The Bucs needed a franchise quarterback. There were two considered worthy of the top choice at the time that seemed like a good thing. Jameis Winston and Marcus Mariota both appeared headed for greatness like so many players taken at numbers one and two are regarded. The Bucs Jason Licht and Head Coach Lovie Smith were both enamored with Jameis Winston, and that’s who’s name was read in the opening of the 2015 NFL Draft. Nobody could have known for a fact at the time that neither one of the top two taken that year would not be a starting entering their 6th NFL Season. Just a side note: No quarterback taken in 2015 is starting anywhere in 2020. There were only seven quarterbacks even drafted that season. It was by no fault of Licht a terrible year to have to draft a franchise signal-caller. It’s not like Licht, and the Bucs, made the wrong choice that year. Looking back, there were no right choices. Well, there was one. Draft Dante Fowler or Amari Cooper, but the Bucs had their sights set on a quarterback, and a quarterback it would be. It could be said that two of his worst picks were back to back in 2015. Winston, followed by D. Smith.

2020 Draft night losing of the mind is all I can figure

Leading up to NFL Draft night 2020, it was known to Jason Licht that John Lynch, and the Niners, were probably losing their starting offensive left tackle, Joe Staley, to retirement. San Francisco also owned the pick just before us. It was thought by Licht that Lynch had his sights on Tristan Wirfs. This wasn’t true, though. But Lynch certainly wasn’t going to show his hand to the Bucs Brass. Then when it came time for the Niners pick, it was announced that Lynch and Licht had struck a deal to switch places to assure the Bucs got Wirfs. Tampa would give it’s 1, and a 4th for the Niner’s 1, and their 7th. Here’s my point: If Licht thought Lynch wanted Wirfs, then why would Lynch make the trade with us to allow the Bucs to get Wirfs? He should have known at that point that Lynch didn’t actually want the big Iowa offensive tackle. Yet, Licht still traded away our 4th round pick to get a guy he then knew Lynch didn’t actually want. During the ensuing broadcast, the Dolphins were mentioned as a team that was wanting to move up to get Wirfs ahead of us by trading with the Niners. From the research I’ve done on this, I’ve found no evidence at all that the Dolphin-angle was legit. A detailed minute to minute account of what happened in the Bucs Draft room is provided by Peter King of NBC Sports, who was there with Licht and Arians on draft night. There is no mention of any other team being involved. After reviewing all the facts that I could find about the matter, I’m convinced that Lynch pulled one over on Licht and his old team. Without a speck of remorse, Lynch took that pick from us and played the Bucs like an XBOX straight out of the package on Christmas morning. It appears that Jason Licht was so hell-bent on getting Wirfs that he threw all his good sense to the wind. So much so that he took steps that never needed taking. He over-reacted, said more than one NFL analyst. The only saving grace here for Licht is that the steps were not taken in order to secure a kicker. – That’s funny. I don’t care who you are. Where exactly was Bruce Arians when these antics were being perpetrated upon us? I did an article at the time about this a day or so after the draft, and you can find it here.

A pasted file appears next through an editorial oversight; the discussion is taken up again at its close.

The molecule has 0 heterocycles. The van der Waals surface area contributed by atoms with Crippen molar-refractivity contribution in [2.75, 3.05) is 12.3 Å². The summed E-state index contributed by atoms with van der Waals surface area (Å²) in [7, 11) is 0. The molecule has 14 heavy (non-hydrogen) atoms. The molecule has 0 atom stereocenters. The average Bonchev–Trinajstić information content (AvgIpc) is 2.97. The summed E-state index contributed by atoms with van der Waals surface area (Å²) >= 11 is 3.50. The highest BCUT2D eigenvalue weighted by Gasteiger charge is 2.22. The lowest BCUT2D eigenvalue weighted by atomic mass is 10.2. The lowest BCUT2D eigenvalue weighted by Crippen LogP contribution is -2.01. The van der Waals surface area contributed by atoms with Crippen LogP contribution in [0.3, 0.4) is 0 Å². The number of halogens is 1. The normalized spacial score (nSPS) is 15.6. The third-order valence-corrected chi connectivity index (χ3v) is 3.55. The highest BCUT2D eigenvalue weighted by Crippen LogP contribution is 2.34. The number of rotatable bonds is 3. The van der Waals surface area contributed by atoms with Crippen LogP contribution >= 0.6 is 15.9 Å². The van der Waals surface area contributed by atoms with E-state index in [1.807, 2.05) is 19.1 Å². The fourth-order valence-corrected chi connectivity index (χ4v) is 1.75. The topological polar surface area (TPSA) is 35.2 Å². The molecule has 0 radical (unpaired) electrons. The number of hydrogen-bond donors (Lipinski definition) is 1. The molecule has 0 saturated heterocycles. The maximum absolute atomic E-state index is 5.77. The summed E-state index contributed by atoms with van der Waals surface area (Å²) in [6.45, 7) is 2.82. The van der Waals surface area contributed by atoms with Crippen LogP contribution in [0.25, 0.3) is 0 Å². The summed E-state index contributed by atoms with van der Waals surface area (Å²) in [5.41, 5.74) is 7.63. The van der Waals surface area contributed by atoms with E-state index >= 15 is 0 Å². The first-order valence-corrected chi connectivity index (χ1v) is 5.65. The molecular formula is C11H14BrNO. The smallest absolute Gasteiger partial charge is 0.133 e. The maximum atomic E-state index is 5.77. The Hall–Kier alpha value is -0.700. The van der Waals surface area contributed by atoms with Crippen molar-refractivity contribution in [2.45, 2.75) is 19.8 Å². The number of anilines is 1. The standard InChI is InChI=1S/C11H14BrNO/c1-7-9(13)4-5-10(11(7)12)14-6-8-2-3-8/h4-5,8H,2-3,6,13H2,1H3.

Wrapping up

So there you have it. In my opinion, the biggest errors that Licht has committed. In part two, I’ll move on to the great things that Licht has accomplished, in my opinion. Check back and catch the follow up to this one if you enjoyed part 1. Go Bucs!!